Foreign exchange reserves of the country exceed $40 billion, whereas in 1994 there were practically none. SOCAR has become a fairly large international company, actively developing business in Georgia, Turkey, Ukraine, Switzerland, Malta, Southeast Asia, Africa and other countries and regions. But when the Contract of the Century was signed and during the first years of its implementation, SOCAR did not have the means to even pay its 10 percent share of the costs. The foreign partners did this taking part of the oil.

"Today Azerbaijan belongs to those countries that live at their own expense. We have quite large foreign exchange reserves. The economy is developing dynamically, very important steps have been taken to diversify the economy, reduce dependence on the oil and gas factor, and there are no political, economic or any other obstacles or problems for the future development of our country. Azerbaijan has great potential. In recent years, we have been building up on this potential, and the Contract of the Century plays an instrumental role in the development of this potential. It is difficult to imagine what would be the conseuquences if the Contract of the Century was not signed back in 1994. Today, we treat countries that pursue an independent policy. And our opportunities for carrying out an independent policy, first of all, are based on our economic opportunities. The Contract of the Century has created these opportunities for us, "  said at the signing ceremony of the renewed contract President of Azerbaijan Ilham Aliyev.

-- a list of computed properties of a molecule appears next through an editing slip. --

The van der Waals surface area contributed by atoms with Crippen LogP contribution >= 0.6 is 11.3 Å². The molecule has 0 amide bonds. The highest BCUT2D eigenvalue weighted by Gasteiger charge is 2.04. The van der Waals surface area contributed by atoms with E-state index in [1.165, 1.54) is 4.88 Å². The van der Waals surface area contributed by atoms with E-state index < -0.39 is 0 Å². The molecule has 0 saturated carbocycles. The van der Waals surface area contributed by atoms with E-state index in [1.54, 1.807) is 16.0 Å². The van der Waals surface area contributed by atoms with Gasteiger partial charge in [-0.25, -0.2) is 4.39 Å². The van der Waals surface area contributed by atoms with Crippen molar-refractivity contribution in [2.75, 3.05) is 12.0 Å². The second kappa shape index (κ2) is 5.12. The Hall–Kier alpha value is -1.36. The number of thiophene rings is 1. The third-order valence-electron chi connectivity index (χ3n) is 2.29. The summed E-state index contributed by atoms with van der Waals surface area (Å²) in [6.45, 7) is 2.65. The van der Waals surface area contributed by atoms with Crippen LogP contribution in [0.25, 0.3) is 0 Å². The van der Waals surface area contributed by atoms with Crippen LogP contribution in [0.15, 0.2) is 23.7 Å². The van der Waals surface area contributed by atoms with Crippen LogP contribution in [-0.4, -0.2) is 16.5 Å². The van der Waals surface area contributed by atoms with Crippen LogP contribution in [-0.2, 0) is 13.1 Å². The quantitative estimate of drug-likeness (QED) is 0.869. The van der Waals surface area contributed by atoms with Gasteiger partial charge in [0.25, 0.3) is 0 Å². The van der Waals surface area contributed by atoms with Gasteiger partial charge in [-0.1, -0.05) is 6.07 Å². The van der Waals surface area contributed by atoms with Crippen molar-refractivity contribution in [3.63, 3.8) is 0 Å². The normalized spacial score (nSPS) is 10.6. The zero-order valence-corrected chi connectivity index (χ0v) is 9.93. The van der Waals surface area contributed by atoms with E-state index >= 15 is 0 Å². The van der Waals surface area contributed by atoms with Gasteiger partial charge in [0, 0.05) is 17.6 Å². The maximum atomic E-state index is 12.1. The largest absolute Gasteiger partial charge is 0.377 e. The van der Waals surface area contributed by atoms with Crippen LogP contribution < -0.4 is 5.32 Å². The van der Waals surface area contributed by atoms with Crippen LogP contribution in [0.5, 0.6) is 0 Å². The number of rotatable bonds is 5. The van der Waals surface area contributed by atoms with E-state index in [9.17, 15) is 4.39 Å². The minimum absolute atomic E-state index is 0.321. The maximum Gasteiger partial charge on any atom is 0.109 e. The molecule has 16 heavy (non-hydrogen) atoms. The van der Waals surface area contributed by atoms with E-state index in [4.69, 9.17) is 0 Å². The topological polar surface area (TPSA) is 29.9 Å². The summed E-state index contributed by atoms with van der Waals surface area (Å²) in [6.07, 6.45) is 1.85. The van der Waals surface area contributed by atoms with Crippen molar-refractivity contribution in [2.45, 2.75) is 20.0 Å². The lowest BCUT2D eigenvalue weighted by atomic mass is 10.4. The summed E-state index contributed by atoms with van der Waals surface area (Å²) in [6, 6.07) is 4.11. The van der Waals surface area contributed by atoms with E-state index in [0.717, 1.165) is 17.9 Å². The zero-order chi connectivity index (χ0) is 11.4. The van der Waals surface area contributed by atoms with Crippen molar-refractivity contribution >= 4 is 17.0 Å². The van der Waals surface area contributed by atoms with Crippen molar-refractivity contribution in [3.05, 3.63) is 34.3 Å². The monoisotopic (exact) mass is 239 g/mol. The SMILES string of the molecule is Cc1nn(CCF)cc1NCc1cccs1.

Successful transformation of oil revenues into human capital can be considered an even more important result of the implementation of the Contract of the Century. It is no secret that oil can bring both benefits and problems, it is enough to compare, for example, Norway and Nigeria.